Understanding the bankruptcy means test

As someone facing considerable debt, whether due to medical bills, credit card use or what have you, you may be working through your options and trying to determine whether bankruptcy may give you the fresh start you crave. Typically, should you decide to move forward with a consumer bankruptcy, you will do so through either a Chapter 7 bankruptcy or a Chapter 13 filing, and the bankruptcy means test can help you determine whether a Chapter 7 filing is potentially an option for you.

The bankruptcy means test is what determines whether you are eligible for pursuing a Chapter 7 bankruptcy, which offers a possible solution for lower-income earners who are unlikely to be able to reasonably pay back their debts. Chapter 13 bankruptcies, meanwhile, provide an option for Americans who have too much “disposable income” available to them to qualify for a Chapter 7 filing. They typically involve creating payback plans to cover at least some percentage of what you owe your creditors.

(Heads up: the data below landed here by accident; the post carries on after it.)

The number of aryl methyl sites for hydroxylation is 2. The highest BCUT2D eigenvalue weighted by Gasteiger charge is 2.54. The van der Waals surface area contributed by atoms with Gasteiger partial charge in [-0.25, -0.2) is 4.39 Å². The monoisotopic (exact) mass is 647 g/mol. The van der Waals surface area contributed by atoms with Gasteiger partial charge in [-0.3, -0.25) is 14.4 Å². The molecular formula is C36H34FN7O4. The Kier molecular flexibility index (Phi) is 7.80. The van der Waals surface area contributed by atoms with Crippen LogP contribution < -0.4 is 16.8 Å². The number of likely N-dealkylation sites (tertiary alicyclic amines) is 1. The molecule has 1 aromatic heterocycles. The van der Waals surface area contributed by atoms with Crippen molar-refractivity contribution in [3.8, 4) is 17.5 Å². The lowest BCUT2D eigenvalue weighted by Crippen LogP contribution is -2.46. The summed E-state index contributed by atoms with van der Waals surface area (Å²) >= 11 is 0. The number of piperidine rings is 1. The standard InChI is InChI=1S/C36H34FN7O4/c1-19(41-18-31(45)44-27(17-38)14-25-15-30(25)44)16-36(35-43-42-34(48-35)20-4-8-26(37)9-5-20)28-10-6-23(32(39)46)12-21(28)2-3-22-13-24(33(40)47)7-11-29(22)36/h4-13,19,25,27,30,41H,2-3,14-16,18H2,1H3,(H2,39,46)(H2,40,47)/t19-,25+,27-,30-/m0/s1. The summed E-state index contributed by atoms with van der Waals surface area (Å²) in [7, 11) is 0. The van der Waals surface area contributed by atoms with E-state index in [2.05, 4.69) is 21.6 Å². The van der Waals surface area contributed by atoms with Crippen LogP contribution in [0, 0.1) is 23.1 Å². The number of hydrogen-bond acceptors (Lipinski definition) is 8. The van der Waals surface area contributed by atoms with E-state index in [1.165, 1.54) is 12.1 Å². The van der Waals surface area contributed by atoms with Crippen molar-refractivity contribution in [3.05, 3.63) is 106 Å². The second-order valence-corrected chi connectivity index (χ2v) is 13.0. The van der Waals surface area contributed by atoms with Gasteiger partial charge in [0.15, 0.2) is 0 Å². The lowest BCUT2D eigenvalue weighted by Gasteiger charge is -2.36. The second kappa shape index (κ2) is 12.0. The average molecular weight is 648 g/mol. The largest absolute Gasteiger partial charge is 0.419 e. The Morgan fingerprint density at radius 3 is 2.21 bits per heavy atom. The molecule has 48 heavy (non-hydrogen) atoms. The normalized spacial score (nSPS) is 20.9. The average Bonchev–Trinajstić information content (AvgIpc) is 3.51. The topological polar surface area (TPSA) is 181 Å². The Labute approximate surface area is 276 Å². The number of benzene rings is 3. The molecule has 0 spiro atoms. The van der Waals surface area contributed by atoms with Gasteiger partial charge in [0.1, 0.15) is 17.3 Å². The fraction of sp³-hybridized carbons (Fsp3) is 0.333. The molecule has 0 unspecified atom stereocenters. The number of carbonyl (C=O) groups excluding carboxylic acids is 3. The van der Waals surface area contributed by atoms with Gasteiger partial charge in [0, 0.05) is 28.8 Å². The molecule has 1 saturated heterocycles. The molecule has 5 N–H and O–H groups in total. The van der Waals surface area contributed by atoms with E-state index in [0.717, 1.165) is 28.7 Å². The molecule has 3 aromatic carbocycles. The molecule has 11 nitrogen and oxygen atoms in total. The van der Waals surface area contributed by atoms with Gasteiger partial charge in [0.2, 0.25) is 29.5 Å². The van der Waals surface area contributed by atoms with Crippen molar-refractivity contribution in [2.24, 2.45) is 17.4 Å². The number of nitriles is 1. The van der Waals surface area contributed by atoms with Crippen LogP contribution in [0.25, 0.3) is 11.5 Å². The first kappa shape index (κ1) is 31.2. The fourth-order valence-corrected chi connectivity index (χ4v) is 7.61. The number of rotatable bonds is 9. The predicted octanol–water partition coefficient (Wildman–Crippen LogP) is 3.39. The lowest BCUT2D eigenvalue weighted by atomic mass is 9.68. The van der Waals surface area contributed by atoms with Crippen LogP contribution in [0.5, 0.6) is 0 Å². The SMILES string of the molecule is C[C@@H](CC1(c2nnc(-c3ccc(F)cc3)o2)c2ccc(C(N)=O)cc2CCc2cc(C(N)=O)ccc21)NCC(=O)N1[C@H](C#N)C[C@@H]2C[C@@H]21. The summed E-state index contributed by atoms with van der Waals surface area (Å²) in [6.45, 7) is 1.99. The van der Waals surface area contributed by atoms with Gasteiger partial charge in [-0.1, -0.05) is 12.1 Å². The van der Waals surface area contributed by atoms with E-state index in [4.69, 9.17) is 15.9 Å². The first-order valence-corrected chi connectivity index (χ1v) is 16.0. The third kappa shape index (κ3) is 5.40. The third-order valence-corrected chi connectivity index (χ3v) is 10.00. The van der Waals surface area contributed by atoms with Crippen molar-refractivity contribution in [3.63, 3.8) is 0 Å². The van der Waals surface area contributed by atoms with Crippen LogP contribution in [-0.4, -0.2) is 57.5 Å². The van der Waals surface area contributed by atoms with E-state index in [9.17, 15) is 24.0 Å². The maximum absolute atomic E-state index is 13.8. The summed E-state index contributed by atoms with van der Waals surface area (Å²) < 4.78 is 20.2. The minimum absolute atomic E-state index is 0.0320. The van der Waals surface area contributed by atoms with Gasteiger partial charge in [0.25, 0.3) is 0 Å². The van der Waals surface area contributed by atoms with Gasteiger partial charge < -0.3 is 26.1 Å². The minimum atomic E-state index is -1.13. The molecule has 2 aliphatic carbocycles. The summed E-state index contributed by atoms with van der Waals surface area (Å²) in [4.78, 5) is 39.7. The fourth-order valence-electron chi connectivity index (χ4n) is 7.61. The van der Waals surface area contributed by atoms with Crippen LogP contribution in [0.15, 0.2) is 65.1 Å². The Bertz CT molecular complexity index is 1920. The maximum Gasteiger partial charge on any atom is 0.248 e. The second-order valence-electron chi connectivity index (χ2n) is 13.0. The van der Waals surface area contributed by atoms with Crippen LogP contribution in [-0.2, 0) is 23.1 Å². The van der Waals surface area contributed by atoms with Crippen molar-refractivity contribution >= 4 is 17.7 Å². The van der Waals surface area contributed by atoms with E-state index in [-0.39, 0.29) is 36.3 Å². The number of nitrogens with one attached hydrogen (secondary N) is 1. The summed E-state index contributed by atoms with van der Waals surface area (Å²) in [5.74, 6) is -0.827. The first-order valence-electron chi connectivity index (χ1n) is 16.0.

What the means test entails

So, what, exactly, does the bankruptcy means test entail? There are two main steps in the means test, and if you pass the first, you can go ahead and ignore the second. The first step in the bankruptcy means test involves comparing your own household income against the median household income in Minnesota. If your income is lower than the state’s median income, you qualify for a Chapter 7 bankruptcy.

If, however, you do not pass step one of the means test, but you still prefer to follow a Chapter 7 filing, you can move on to the next step in the test. Stage two involves securing careful documentation and records about your expenses and income to determine how much income you have left over after paying for essentials. The amount of disposable income the test reveals that you have will determine whether you can qualify for a Chapter 7 bankruptcy.

Failing to pass the means test does not mean you should lose all hope. You may have other options available to you that meet your needs, and you can always wait six months to see if circumstances change and then take the test again.

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